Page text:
An executive summary for managers and executives can be found at the end of this article The influence of brand recognition on retail store image Stephen S. Porter and Cindy Claycomb A well-recognized and accepted brand image is one of the most valuable assets a firm possesses. Brand managers and manufacturers are concerned with managing brand equity and capitalizing on the value of a brand image (Aaker, 1991). A product or retail establishment has many associations which combine to form its total impression.
Few would argue that consumers form impressions of brands, and that these impressions later exert a major influence on store choice decisions and shopping behaviors. Favorable images of brands positively influence patronage decisions and purchase behaviors, while unfavorable images adversely influence such decisions and behaviors. In other words, the images associated with the brands a store carries influence a store’s image, which in turn, influences consumers’ decision-making processes and behaviors.
Consequently, brand image and retail image are inextricably linked to one another.
Informational cues If buyers do not possess complete information about a store, they make inferences from available informational cues before forming perceptions of the store (Monroe and Krishnan, 1985). Recently it has been suggested that the inferences buyers make about the merchandise quality of a store directly influence retail image (Baker et al. , 1994). Brand image often serves as an informational cue used by buyers to form inferences about a store’s merchandise quality (Olshavsky, 1985).
Knowing that brand image helps form merchandise quality inferences that influence buyers’ perceptions of retail image, we propose that two informational cues help buyers form these inferences. First, the awareness level of brands carried by a store helps buyers form merchandise quality inferences that influence their perceptions of retail image. Second, the presence of a brand(s) having strong awareness, recognition, and quality perceptions – an “anchor brand” – influences buyers’ inference-making and impressions of retail image.
This perspective suggests that brand and retail managers need to be concerned not only with the influence that specific anchor brands’ images have on a retail store’s image, but also the effect that the overall image of the brand mix carried by a store has on buyers’ perceptions of a retail store’s image. The purpose of the current research is to report on a study that examines how brand image directly influences retail image. Specifically, we investigate the influence of the presence of an anchor brand and the number of recognizable name brands carried by a store on buyers’ perceptions of retail image.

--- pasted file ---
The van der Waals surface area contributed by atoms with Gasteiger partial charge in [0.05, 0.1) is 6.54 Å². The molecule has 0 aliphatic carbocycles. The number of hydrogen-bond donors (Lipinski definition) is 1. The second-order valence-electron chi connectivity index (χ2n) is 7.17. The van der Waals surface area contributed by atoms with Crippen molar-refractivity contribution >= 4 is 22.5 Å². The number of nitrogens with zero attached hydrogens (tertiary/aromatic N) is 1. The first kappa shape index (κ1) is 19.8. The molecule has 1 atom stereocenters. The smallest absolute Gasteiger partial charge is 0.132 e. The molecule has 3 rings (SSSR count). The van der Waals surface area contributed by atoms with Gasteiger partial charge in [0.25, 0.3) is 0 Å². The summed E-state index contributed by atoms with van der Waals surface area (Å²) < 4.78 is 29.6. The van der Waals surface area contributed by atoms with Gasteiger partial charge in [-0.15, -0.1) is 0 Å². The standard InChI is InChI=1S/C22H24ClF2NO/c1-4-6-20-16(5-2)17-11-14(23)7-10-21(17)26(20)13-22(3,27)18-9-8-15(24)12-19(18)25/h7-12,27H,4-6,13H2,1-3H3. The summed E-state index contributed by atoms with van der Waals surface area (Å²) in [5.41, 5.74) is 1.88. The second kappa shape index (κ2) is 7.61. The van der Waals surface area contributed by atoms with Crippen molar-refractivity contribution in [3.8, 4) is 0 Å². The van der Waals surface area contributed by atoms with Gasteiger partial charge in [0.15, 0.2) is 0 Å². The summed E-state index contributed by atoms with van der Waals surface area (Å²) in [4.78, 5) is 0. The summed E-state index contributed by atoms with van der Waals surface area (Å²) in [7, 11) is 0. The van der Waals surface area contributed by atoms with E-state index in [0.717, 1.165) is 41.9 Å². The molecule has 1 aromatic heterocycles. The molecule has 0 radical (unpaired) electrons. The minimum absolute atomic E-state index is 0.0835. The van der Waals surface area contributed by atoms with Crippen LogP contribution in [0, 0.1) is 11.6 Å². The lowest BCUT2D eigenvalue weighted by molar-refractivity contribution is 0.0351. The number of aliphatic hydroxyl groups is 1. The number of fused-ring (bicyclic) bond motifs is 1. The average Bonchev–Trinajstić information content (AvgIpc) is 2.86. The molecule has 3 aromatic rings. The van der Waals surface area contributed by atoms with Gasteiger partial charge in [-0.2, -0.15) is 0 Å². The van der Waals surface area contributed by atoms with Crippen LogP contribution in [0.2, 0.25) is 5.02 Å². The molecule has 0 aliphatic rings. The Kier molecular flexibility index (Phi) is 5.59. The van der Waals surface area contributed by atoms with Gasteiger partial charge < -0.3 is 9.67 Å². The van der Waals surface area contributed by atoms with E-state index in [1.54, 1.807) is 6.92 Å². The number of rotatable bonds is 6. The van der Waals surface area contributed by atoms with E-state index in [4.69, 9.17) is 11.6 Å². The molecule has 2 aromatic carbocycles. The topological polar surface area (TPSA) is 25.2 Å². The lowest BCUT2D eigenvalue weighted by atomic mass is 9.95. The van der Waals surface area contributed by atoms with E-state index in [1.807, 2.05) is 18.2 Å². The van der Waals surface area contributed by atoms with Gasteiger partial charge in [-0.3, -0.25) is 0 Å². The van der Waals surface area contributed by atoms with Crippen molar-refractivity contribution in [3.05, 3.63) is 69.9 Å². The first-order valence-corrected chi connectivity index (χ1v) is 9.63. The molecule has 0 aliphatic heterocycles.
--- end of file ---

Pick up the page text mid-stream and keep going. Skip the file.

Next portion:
A model is presented that depicts the proposed relationships. Results of an exploratory study to test the propositions of the model are discussed. Based on the findings, managerial implications and recommendations for brand managers and retailers are provided. JOURNAL OF PRODUCT & BRAND MANAGEMENT, VOL. 6 NO. 6, 1997 pp. 373-387 © MCB UNIVERSITY PRESS, 1061-0421 373 Model Figure 1 identifies the proposed relationships between merchandise quality inferences formed from brand image and the buyers’ associated perceptions of retail image.
Retail store image The concept of retail store image first came of interest when Pierre Martineau (1958) described the “personality of the retail store. ” Since that pronouncement, it has generally been acknowledged that, over time, consumers form thoughts and feelings associated with stores, and that these overall impressions strongly influence their shopping and patronage behaviors. Retail store image is an overall impression of a store as perceived by consumers (Keaveney and Hunt, 1992).
One of the commonly accepted formal definitions of retail store image is an individual’s cognitions and emotions that are inferred from perceptions or memory inputs that are attached to a particular store and which represent what that store signifies to an individual (Baker et al. , 1994; Mazursky and Jacoby, 1986). In addition to developing definitions of retail store image, researchers have also identified multiple dimensions of the concept. Retail image is generally described as a combination of a store’s functional qualities and the psychological attributes consumers link to these.